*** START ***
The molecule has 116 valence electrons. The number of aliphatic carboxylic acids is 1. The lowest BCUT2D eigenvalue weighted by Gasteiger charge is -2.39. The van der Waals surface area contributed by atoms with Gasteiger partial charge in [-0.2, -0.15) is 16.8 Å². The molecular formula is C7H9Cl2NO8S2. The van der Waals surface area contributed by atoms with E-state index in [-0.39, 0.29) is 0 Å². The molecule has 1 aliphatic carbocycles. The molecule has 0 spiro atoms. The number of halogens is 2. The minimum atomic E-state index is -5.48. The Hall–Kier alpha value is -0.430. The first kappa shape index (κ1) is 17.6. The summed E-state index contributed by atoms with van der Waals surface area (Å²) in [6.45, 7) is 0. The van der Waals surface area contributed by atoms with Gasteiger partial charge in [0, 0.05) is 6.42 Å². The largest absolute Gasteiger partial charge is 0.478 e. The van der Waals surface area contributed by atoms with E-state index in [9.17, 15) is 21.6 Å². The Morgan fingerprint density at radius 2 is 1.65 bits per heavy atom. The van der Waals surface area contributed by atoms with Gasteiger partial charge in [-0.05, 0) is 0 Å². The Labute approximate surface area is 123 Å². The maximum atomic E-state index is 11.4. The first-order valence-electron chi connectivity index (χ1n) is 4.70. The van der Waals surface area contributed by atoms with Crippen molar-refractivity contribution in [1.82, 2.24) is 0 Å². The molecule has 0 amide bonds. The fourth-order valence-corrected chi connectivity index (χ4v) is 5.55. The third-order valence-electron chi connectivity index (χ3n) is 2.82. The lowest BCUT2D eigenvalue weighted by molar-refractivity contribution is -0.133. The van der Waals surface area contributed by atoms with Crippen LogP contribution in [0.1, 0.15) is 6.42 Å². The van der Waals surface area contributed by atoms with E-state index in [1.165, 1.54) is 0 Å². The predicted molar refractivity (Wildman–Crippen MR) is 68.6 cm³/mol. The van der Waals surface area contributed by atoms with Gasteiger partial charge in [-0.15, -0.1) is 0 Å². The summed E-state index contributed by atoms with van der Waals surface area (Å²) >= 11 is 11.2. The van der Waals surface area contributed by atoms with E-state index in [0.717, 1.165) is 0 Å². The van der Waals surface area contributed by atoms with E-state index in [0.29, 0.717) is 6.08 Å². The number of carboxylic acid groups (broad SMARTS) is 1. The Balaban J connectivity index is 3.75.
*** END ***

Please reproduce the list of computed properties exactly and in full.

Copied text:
The molecule has 116 valence electrons. The number of aliphatic carboxylic acids is 1. The lowest BCUT2D eigenvalue weighted by Gasteiger charge is -2.39. The van der Waals surface area contributed by atoms with Gasteiger partial charge in [-0.2, -0.15) is 16.8 Å². The molecular formula is C7H9Cl2NO8S2. The van der Waals surface area contributed by atoms with E-state index in [-0.39, 0.29) is 0 Å². The molecule has 1 aliphatic carbocycles. The molecule has 0 spiro atoms. The number of halogens is 2. The minimum atomic E-state index is -5.48. The Hall–Kier alpha value is -0.430. The first kappa shape index (κ1) is 17.6. The summed E-state index contributed by atoms with van der Waals surface area (Å²) in [6.45, 7) is 0. The van der Waals surface area contributed by atoms with Gasteiger partial charge in [0, 0.05) is 6.42 Å². The largest absolute Gasteiger partial charge is 0.478 e. The van der Waals surface area contributed by atoms with E-state index in [9.17, 15) is 21.6 Å². The Morgan fingerprint density at radius 2 is 1.65 bits per heavy atom. The van der Waals surface area contributed by atoms with Gasteiger partial charge in [-0.05, 0) is 0 Å². The Labute approximate surface area is 123 Å². The maximum atomic E-state index is 11.4. The first-order valence-electron chi connectivity index (χ1n) is 4.70. The van der Waals surface area contributed by atoms with Crippen molar-refractivity contribution in [1.82, 2.24) is 0 Å². The molecule has 0 amide bonds. The fourth-order valence-corrected chi connectivity index (χ4v) is 5.55. The third-order valence-electron chi connectivity index (χ3n) is 2.82. The lowest BCUT2D eigenvalue weighted by molar-refractivity contribution is -0.133. The van der Waals surface area contributed by atoms with Crippen LogP contribution in [0.1, 0.15) is 6.42 Å². The van der Waals surface area contributed by atoms with E-state index in [1.165, 1.54) is 0 Å². The predicted molar refractivity (Wildman–Crippen MR) is 68.6 cm³/mol. The van der Waals surface area contributed by atoms with Gasteiger partial charge in [-0.15, -0.1) is 0 Å². The summed E-state index contributed by atoms with van der Waals surface area (Å²) >= 11 is 11.2. The van der Waals surface area contributed by atoms with E-state index in [0.717, 1.165) is 0 Å². The van der Waals surface area contributed by atoms with E-state index in [0.29, 0.717) is 6.08 Å². The number of carboxylic acid groups (broad SMARTS) is 1. The Balaban J connectivity index is 3.75.